Talking to Kids About Pornography: Dos and Don’ts for Parents

Avoiding conversations about pornography is no longer a luxury parents can afford. Pornography can be an intimidating topic, though, so the Mormon Channel released a presentation about talking to kids about pornography. Although the video is produced by the Church of Jesus Christ of Latter-day Saints and includes religious themes, the panel, including a sex addiction therapist, gives advice that can be implemented by families of any religious affiliation or none at all.


The “Dos”

*Remember that pornography is bad, but your kids are not

*Take a deep breath

*Prepare: exposure to pornography is a matter of if, not when

*Get curious: curiosity will help you ask questions from an open mind

*Learn to get comfortable: if kids sense your discomfort, they will be hesitant to share.

*Remember your kids badly want to please you

*Normalize: sexual feelings are natural and good, but pornography is not

*Hug them! More than ever, children need to feel your love when discussing pornography



*Don’t overreact if your child shares an experience with pornography. Stay calm so the dialogue remains open.

*Don’t shame your child. Remember that pornography is specifically designed to target their natural curiosity and sexuality. Older and wiser people have been taken in!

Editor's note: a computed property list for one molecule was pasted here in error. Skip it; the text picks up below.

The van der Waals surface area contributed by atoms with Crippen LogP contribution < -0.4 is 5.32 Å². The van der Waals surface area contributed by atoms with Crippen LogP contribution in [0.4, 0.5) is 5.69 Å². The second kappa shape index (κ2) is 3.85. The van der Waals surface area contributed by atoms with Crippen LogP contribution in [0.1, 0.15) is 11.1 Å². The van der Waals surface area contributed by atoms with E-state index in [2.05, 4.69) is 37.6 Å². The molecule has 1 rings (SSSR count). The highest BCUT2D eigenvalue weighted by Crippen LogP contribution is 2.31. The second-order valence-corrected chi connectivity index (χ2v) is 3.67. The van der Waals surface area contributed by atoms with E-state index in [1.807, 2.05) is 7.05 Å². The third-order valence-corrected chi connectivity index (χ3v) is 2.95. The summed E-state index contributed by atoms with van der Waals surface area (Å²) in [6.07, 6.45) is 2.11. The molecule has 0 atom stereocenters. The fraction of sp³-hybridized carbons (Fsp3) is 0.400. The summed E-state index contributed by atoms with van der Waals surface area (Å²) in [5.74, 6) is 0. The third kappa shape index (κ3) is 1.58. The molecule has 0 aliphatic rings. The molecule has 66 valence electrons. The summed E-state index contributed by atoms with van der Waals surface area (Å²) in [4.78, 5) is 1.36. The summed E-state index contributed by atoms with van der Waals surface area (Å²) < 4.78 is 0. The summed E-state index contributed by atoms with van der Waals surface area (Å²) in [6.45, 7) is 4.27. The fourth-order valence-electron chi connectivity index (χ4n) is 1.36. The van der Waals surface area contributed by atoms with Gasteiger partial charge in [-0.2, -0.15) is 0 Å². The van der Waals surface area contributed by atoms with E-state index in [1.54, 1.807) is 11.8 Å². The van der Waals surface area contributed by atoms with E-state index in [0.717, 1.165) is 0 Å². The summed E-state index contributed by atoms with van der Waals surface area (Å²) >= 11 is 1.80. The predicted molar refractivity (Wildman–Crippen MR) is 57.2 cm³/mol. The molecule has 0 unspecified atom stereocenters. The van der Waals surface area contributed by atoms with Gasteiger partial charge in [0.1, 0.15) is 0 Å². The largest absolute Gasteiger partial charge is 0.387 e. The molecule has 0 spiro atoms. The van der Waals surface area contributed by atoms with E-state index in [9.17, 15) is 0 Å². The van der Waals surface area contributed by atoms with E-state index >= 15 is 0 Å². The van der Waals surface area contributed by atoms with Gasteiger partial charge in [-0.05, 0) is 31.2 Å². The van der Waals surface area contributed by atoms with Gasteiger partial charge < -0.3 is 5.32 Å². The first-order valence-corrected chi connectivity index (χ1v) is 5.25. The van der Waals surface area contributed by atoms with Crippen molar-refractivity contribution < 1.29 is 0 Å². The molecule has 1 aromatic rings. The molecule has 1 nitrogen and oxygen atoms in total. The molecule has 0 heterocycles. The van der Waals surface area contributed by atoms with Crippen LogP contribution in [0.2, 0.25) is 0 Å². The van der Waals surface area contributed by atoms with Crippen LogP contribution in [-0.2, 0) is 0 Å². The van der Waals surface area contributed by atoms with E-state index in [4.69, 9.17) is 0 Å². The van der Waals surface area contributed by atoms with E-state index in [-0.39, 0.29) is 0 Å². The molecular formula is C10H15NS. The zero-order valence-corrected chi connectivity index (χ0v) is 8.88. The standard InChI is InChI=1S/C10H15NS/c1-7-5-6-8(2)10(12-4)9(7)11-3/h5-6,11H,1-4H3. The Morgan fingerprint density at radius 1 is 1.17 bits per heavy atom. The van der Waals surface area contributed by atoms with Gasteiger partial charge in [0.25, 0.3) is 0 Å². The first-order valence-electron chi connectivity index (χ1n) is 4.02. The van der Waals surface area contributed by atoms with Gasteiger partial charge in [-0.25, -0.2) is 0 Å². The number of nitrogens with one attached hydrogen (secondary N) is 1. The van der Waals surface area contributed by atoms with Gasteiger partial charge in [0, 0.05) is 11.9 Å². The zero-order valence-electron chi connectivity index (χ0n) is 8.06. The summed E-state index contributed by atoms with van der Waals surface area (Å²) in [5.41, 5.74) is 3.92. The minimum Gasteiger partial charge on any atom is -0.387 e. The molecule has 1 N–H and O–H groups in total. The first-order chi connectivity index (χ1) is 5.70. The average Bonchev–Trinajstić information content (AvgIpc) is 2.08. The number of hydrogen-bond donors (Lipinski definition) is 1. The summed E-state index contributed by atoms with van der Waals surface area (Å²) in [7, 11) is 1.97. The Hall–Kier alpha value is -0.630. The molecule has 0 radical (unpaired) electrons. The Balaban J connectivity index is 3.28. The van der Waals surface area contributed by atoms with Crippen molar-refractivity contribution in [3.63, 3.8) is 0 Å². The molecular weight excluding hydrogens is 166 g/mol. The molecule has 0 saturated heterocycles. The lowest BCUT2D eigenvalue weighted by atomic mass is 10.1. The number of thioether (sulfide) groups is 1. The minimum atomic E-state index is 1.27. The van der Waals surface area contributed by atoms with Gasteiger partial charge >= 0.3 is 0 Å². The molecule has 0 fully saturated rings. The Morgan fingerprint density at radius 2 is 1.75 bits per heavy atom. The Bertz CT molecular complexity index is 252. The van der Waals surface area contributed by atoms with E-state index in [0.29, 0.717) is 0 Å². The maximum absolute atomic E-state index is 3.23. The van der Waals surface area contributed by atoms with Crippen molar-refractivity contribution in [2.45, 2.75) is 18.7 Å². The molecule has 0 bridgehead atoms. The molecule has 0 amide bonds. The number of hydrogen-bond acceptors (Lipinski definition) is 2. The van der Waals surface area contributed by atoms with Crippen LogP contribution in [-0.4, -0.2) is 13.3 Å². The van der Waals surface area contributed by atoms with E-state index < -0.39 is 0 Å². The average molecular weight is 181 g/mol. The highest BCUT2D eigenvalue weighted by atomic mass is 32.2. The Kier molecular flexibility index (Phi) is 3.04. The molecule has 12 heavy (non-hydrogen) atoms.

*Don’t react with anger or shock– be ready. Assume your child will be exposed to pornography, and prepare accordingly. This will allow you to be a safe place for your child and parent from a place of love, not fear.

*Don’t assume addiction. Many people interact with pornography without meeting the technical definition of an addiction. Meeting with a therapist will provide insight and tools for moving forward.


What next?

*If your family is religious, pray together

*Examine what happened and why. Teach your child to recognize triggers. When I want to look at pornography, what am I doing? Who am I with? How do I feel?

*Involve children in setting boundaries and consequences

*Decide on a trusted adult (other than parents) that your child can go to for help. Children may not always feel comfortable discussing pornography with parents, but they need the support of a wise adult who will give advice in line with your values.

*Remember your goal is to train your child to be a functional adult. As you work with your child, encourage independence, autonomy, and personal accountability

*Consider consulting a counselor and a religious leader (if applicable)

*Discuss consequences. Make sure your children know the consequences of engaging with pornography, including loss of self-esteem, struggles in future romantic relationships (particularly marriage), loss of self-mastery, changes in brain structure similar to drug addiction.



The video is a bit lengthy (just under thirty minutes), but well worth the time! You can watch “How to Talk to your Kids About Pornography” by clicking here.


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